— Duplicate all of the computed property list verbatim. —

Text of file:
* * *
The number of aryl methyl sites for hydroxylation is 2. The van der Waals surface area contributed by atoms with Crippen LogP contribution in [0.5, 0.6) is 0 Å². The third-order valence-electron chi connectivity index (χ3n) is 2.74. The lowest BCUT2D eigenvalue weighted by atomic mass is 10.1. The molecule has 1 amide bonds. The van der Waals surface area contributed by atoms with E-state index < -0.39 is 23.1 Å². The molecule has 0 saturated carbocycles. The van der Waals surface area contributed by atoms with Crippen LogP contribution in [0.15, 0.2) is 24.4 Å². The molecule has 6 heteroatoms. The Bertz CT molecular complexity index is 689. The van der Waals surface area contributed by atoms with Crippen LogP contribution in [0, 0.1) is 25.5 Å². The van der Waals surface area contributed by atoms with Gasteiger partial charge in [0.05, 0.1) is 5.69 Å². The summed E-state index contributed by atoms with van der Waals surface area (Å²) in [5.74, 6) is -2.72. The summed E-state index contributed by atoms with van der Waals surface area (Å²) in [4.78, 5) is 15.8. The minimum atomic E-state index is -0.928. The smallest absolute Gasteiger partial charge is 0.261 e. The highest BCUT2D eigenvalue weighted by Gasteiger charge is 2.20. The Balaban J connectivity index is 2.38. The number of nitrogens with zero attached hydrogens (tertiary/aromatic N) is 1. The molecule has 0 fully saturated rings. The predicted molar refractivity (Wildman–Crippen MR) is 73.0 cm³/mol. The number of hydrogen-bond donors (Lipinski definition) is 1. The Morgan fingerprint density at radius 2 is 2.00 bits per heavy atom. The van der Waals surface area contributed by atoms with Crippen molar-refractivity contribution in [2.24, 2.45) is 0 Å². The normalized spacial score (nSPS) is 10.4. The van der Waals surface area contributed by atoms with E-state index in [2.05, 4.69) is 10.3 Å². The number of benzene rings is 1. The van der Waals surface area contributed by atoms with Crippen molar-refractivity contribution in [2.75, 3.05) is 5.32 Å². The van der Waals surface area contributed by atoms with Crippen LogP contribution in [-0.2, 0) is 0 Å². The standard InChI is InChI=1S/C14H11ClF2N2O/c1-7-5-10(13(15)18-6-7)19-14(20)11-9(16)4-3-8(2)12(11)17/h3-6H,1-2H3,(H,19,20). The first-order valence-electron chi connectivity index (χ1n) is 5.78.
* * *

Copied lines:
The number of aryl methyl sites for hydroxylation is 2. The van der Waals surface area contributed by atoms with Crippen LogP contribution in [0.5, 0.6) is 0 Å². The third-order valence-electron chi connectivity index (χ3n) is 2.74. The lowest BCUT2D eigenvalue weighted by atomic mass is 10.1. The molecule has 1 amide bonds. The van der Waals surface area contributed by atoms with E-state index < -0.39 is 23.1 Å². The molecule has 0 saturated carbocycles. The van der Waals surface area contributed by atoms with Crippen LogP contribution in [0.15, 0.2) is 24.4 Å². The molecule has 6 heteroatoms. The Bertz CT molecular complexity index is 689. The van der Waals surface area contributed by atoms with Crippen LogP contribution in [0, 0.1) is 25.5 Å². The van der Waals surface area contributed by atoms with Gasteiger partial charge in [0.05, 0.1) is 5.69 Å². The summed E-state index contributed by atoms with van der Waals surface area (Å²) in [5.74, 6) is -2.72. The summed E-state index contributed by atoms with van der Waals surface area (Å²) in [4.78, 5) is 15.8. The minimum atomic E-state index is -0.928. The smallest absolute Gasteiger partial charge is 0.261 e. The highest BCUT2D eigenvalue weighted by Gasteiger charge is 2.20. The Balaban J connectivity index is 2.38. The number of nitrogens with zero attached hydrogens (tertiary/aromatic N) is 1. The molecule has 0 fully saturated rings. The predicted molar refractivity (Wildman–Crippen MR) is 73.0 cm³/mol. The number of hydrogen-bond donors (Lipinski definition) is 1. The Morgan fingerprint density at radius 2 is 2.00 bits per heavy atom. The van der Waals surface area contributed by atoms with Crippen molar-refractivity contribution in [2.24, 2.45) is 0 Å². The normalized spacial score (nSPS) is 10.4. The van der Waals surface area contributed by atoms with E-state index in [2.05, 4.69) is 10.3 Å². The number of benzene rings is 1. The van der Waals surface area contributed by atoms with Crippen molar-refractivity contribution in [2.75, 3.05) is 5.32 Å². The van der Waals surface area contributed by atoms with Crippen LogP contribution in [-0.2, 0) is 0 Å². The standard InChI is InChI=1S/C14H11ClF2N2O/c1-7-5-10(13(15)18-6-7)19-14(20)11-9(16)4-3-8(2)12(11)17/h3-6H,1-2H3,(H,19,20). The first-order valence-electron chi connectivity index (χ1n) is 5.78.